3. Points out that he was supposed to clean his room before we got a Christmas tree or Santa would notice and he did not clean his room and we got a tree anyway and how strictly are these rules enforced?
I got tested in a pop up in Kensington yesterday and a woman came by super pissed that they weren't rapid tests (which from what I understand have a lot of false negatives because you have to be more heavily infected).
Turn around the regular brain tickler test is 24 - 48 hours, and the only reason I can think of that you absolutely couldn't wait that long is if you were getting one before you get on a plane, or something.
The two techs, who were lovely and patient, and dealing with a long line and a line of dumb shit, were in the middle of sticking a swab up my up my son's nose, and they kind of exchanged a look.
This is not about free expression. The "opinions" the strong conservatives are afraid to share are not about their economic theories. They're about race. There is racism all along the ideological spectrum but strong liberals are not pushing eugenics.
So of course the strong liberals feel like they can share their opinions--they don't have the right's investment in bigoted theories. This does not mean the left is more anti-free expression; it means they know they're less likely to be held accountable because of social norms.
And we have social norms that generally reject bigotry because we have a more productive and healthy society with them. This is not the left oppressing the right.
Someone asked me about whether I'd do substack and I already have a substack! It's just not about me whining about cancel culture. But I haven't updated it in a while. It was a quaran-zine: quaranzinenyc.substack.com/p/quaranzine-i…
I kind of dropped it when the protests started because it was designed to be about the experience of being holed up in inside all the time, and the isolation that goes with it. But then suddenly everything felt very external.
It was a nice coping mechanism, though. Might figure out a way to revive it.
Told my mom earlier that we won't be coming to AL for Christmas because of covid. (Thanksgiving was already out of the question.) No one's happy about it, but risk is getting higher, not lower. Traveling during busy season (and it will be busy, even with covid) is risky.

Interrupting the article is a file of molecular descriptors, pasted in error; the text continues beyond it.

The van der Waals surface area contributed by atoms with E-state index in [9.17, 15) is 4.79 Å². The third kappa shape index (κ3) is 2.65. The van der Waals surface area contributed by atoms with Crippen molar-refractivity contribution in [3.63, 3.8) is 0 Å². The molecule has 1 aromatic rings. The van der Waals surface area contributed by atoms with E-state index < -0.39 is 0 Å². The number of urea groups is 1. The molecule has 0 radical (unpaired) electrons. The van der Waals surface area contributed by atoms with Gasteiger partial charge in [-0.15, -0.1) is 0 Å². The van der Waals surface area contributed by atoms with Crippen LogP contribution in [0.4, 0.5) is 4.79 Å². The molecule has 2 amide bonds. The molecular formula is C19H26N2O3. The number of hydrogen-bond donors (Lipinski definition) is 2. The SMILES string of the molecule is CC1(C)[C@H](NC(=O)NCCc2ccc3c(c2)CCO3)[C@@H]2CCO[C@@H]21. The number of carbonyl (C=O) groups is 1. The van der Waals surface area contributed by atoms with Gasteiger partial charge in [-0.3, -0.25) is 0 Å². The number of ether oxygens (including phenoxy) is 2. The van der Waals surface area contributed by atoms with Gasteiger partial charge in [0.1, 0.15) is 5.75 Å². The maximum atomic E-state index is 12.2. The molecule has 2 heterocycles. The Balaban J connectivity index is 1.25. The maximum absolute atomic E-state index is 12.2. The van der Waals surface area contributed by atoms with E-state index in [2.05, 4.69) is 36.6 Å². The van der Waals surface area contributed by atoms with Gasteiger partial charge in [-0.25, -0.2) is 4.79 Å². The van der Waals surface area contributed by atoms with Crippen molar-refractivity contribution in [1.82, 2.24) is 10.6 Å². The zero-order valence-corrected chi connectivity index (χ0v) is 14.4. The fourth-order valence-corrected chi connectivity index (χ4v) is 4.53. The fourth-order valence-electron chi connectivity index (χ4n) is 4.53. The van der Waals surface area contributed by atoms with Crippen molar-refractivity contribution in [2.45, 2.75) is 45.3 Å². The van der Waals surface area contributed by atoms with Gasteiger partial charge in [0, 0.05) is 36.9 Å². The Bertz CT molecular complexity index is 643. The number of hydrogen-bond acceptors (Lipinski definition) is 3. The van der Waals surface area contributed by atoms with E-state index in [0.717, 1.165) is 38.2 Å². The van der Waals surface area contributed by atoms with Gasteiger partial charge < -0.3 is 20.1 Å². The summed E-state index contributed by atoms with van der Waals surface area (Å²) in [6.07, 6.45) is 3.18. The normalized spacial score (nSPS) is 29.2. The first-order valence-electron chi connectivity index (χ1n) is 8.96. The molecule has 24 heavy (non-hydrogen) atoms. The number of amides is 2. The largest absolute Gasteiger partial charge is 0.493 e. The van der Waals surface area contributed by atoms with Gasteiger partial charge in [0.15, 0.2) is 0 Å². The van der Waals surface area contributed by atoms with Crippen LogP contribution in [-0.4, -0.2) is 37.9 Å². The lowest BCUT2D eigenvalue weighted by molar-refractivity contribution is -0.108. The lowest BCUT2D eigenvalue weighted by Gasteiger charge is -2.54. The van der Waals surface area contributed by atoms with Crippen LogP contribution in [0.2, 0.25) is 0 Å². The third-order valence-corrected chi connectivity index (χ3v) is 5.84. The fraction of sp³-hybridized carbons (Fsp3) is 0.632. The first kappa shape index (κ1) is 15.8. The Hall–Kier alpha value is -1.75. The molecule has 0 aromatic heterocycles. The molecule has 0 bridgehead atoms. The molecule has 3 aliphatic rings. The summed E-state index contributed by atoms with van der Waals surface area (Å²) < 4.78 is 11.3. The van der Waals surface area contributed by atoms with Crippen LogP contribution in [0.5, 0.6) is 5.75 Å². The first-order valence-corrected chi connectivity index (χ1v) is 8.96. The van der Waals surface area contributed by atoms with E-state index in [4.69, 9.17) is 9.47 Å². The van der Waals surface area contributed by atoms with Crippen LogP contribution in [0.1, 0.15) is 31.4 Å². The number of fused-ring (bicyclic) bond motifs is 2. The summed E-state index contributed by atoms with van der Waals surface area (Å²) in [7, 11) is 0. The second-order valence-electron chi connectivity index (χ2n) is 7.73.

Seeing family members without quarantining before is risky. Being indoors for extended period of time without social distancing and mask wearing is risky. We know all of this. So here's the way I'm trying to think about it:
Vaccine schedules look good. WAY better than I would have imagined a few months ago. I figured we'd be doing zoom school until 2022, but I'm admittedly pessimistic about everything.
We get it. You've picked the side of the fascists because you think they're your political future. The video you're referencing shows conservatives trying to beat up a protestor and you're intentionally promoting the isolated clip where the protestor tries to fight back.
You know it's manipulated media because even if you were gullible enough to fall for it, given the sources, you surround yourself with a small army of PR and media professionals who will tell you otherwise. So you are propagating a lie because it's politically convenient.
And "If this went the other way" is the truly laughable part. In Charlottesville a protester was killed, intentionally, by a conservative. Her name was Heather Heyer. Your father called the people who did it "very fine people".
I talked to NPR for a few mins earlier about the progressive critiques of how we're running campaigns, and not sure I really got across (with any nuance) what I wanted to say, but here it is: wbur.org/hereandnow/202…
Maybe I should write something longer, but some expanded points that have less to do with progressive v moderates on policy than the fact that strategy for Dems is dictated heavily in federal races by moderates with an established paradigm about how to message: